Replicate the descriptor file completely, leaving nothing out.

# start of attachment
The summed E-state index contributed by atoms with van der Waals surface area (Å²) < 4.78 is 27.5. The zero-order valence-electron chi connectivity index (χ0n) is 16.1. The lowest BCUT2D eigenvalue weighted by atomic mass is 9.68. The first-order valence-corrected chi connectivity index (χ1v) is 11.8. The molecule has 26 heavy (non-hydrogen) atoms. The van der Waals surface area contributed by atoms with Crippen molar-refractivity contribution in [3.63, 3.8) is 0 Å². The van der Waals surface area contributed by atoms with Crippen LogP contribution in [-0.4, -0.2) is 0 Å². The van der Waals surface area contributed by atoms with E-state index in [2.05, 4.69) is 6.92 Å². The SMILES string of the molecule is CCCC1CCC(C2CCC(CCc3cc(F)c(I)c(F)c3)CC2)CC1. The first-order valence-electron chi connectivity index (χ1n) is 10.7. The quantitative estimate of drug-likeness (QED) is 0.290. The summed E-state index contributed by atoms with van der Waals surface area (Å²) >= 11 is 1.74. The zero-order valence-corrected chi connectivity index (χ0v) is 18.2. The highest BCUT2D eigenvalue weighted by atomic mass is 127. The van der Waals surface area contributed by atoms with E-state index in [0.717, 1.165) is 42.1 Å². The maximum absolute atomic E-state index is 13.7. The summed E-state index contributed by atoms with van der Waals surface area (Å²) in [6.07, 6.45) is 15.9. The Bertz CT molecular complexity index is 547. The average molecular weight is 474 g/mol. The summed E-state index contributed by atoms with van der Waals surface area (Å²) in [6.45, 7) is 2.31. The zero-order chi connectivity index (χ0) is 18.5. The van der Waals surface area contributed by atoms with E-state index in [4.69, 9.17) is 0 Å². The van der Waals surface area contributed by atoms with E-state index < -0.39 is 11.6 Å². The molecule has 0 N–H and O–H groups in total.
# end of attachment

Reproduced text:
The summed E-state index contributed by atoms with van der Waals surface area (Å²) < 4.78 is 27.5. The zero-order valence-electron chi connectivity index (χ0n) is 16.1. The lowest BCUT2D eigenvalue weighted by atomic mass is 9.68. The first-order valence-corrected chi connectivity index (χ1v) is 11.8. The molecule has 26 heavy (non-hydrogen) atoms. The van der Waals surface area contributed by atoms with Crippen molar-refractivity contribution in [3.63, 3.8) is 0 Å². The van der Waals surface area contributed by atoms with Crippen LogP contribution in [-0.4, -0.2) is 0 Å². The van der Waals surface area contributed by atoms with E-state index in [2.05, 4.69) is 6.92 Å². The SMILES string of the molecule is CCCC1CCC(C2CCC(CCc3cc(F)c(I)c(F)c3)CC2)CC1. The first-order valence-electron chi connectivity index (χ1n) is 10.7. The quantitative estimate of drug-likeness (QED) is 0.290. The summed E-state index contributed by atoms with van der Waals surface area (Å²) >= 11 is 1.74. The zero-order valence-corrected chi connectivity index (χ0v) is 18.2. The highest BCUT2D eigenvalue weighted by atomic mass is 127. The van der Waals surface area contributed by atoms with E-state index in [0.717, 1.165) is 42.1 Å². The maximum absolute atomic E-state index is 13.7. The summed E-state index contributed by atoms with van der Waals surface area (Å²) in [6.07, 6.45) is 15.9. The Bertz CT molecular complexity index is 547. The average molecular weight is 474 g/mol. The summed E-state index contributed by atoms with van der Waals surface area (Å²) in [6.45, 7) is 2.31. The zero-order chi connectivity index (χ0) is 18.5. The van der Waals surface area contributed by atoms with E-state index in [4.69, 9.17) is 0 Å². The van der Waals surface area contributed by atoms with E-state index < -0.39 is 11.6 Å². The molecule has 0 N–H and O–H groups in total.